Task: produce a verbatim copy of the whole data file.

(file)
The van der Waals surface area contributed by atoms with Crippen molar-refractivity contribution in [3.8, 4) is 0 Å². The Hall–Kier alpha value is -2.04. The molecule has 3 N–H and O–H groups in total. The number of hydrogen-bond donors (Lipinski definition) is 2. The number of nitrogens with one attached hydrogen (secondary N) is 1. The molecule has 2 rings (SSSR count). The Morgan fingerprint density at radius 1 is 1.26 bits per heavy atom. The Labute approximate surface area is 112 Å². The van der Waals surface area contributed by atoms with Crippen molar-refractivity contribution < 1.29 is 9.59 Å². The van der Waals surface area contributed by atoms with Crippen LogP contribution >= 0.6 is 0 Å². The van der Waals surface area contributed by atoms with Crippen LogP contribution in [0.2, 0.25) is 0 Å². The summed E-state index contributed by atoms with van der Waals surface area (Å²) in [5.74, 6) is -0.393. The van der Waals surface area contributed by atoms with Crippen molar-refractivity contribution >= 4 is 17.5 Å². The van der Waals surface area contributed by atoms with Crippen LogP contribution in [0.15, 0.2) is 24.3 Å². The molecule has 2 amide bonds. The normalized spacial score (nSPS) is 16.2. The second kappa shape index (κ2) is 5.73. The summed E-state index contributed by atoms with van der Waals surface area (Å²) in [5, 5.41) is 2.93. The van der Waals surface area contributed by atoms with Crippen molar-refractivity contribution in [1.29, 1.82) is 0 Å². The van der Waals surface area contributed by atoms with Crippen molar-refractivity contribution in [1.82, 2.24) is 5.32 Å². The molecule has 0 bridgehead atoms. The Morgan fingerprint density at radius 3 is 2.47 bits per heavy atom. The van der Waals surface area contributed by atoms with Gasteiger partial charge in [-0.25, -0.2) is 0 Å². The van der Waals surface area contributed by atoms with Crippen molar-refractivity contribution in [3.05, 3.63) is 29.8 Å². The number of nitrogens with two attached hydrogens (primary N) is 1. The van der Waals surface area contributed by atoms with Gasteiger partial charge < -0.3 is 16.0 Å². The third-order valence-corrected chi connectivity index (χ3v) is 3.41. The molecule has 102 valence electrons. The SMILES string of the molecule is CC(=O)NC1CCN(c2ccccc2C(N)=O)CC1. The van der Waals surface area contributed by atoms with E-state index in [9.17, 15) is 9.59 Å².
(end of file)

The van der Waals surface area contributed by atoms with Crippen molar-refractivity contribution in [3.8, 4) is 0 Å². The Hall–Kier alpha value is -2.04. The molecule has 3 N–H and O–H groups in total. The number of hydrogen-bond donors (Lipinski definition) is 2. The number of nitrogens with one attached hydrogen (secondary N) is 1. The molecule has 2 rings (SSSR count). The Morgan fingerprint density at radius 1 is 1.26 bits per heavy atom. The Labute approximate surface area is 112 Å². The van der Waals surface area contributed by atoms with Crippen molar-refractivity contribution < 1.29 is 9.59 Å². The van der Waals surface area contributed by atoms with Crippen LogP contribution >= 0.6 is 0 Å². The van der Waals surface area contributed by atoms with Crippen LogP contribution in [0.2, 0.25) is 0 Å². The summed E-state index contributed by atoms with van der Waals surface area (Å²) in [5.74, 6) is -0.393. The van der Waals surface area contributed by atoms with Crippen molar-refractivity contribution >= 4 is 17.5 Å². The van der Waals surface area contributed by atoms with Crippen LogP contribution in [0.15, 0.2) is 24.3 Å². The molecule has 2 amide bonds. The normalized spacial score (nSPS) is 16.2. The second kappa shape index (κ2) is 5.73. The summed E-state index contributed by atoms with van der Waals surface area (Å²) in [5, 5.41) is 2.93. The van der Waals surface area contributed by atoms with Crippen molar-refractivity contribution in [1.29, 1.82) is 0 Å². The van der Waals surface area contributed by atoms with Crippen molar-refractivity contribution in [1.82, 2.24) is 5.32 Å². The molecule has 0 bridgehead atoms. The Morgan fingerprint density at radius 3 is 2.47 bits per heavy atom. The van der Waals surface area contributed by atoms with Gasteiger partial charge in [-0.25, -0.2) is 0 Å². The van der Waals surface area contributed by atoms with Crippen molar-refractivity contribution in [3.05, 3.63) is 29.8 Å². The number of nitrogens with two attached hydrogens (primary N) is 1. The van der Waals surface area contributed by atoms with Gasteiger partial charge < -0.3 is 16.0 Å². The third-order valence-corrected chi connectivity index (χ3v) is 3.41. The molecule has 102 valence electrons. The SMILES string of the molecule is CC(=O)NC1CCN(c2ccccc2C(N)=O)CC1. The van der Waals surface area contributed by atoms with E-state index in [9.17, 15) is 9.59 Å².